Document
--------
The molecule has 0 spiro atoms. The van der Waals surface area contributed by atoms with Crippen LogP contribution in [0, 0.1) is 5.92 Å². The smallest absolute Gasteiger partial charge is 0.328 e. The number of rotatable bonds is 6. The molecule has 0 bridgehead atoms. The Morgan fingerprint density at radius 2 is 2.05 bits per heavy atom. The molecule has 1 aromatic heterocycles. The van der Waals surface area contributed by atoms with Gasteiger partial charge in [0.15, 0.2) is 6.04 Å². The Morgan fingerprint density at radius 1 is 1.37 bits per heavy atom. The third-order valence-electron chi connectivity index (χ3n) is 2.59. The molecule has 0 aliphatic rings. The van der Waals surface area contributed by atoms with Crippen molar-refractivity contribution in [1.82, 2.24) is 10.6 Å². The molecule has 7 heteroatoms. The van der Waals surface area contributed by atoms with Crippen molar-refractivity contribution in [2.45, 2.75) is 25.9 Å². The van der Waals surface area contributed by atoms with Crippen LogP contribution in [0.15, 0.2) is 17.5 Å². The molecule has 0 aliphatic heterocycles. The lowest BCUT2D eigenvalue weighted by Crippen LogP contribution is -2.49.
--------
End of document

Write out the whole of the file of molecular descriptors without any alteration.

The molecule has 0 spiro atoms. The van der Waals surface area contributed by atoms with Crippen LogP contribution in [0, 0.1) is 5.92 Å². The smallest absolute Gasteiger partial charge is 0.328 e. The number of rotatable bonds is 6. The molecule has 0 bridgehead atoms. The Morgan fingerprint density at radius 2 is 2.05 bits per heavy atom. The molecule has 1 aromatic heterocycles. The van der Waals surface area contributed by atoms with Gasteiger partial charge in [0.15, 0.2) is 6.04 Å². The Morgan fingerprint density at radius 1 is 1.37 bits per heavy atom. The third-order valence-electron chi connectivity index (χ3n) is 2.59. The molecule has 0 aliphatic rings. The van der Waals surface area contributed by atoms with Crippen molar-refractivity contribution in [1.82, 2.24) is 10.6 Å². The molecule has 7 heteroatoms. The van der Waals surface area contributed by atoms with Crippen molar-refractivity contribution in [2.45, 2.75) is 25.9 Å². The van der Waals surface area contributed by atoms with Crippen LogP contribution in [0.15, 0.2) is 17.5 Å². The molecule has 0 aliphatic heterocycles. The lowest BCUT2D eigenvalue weighted by Crippen LogP contribution is -2.49.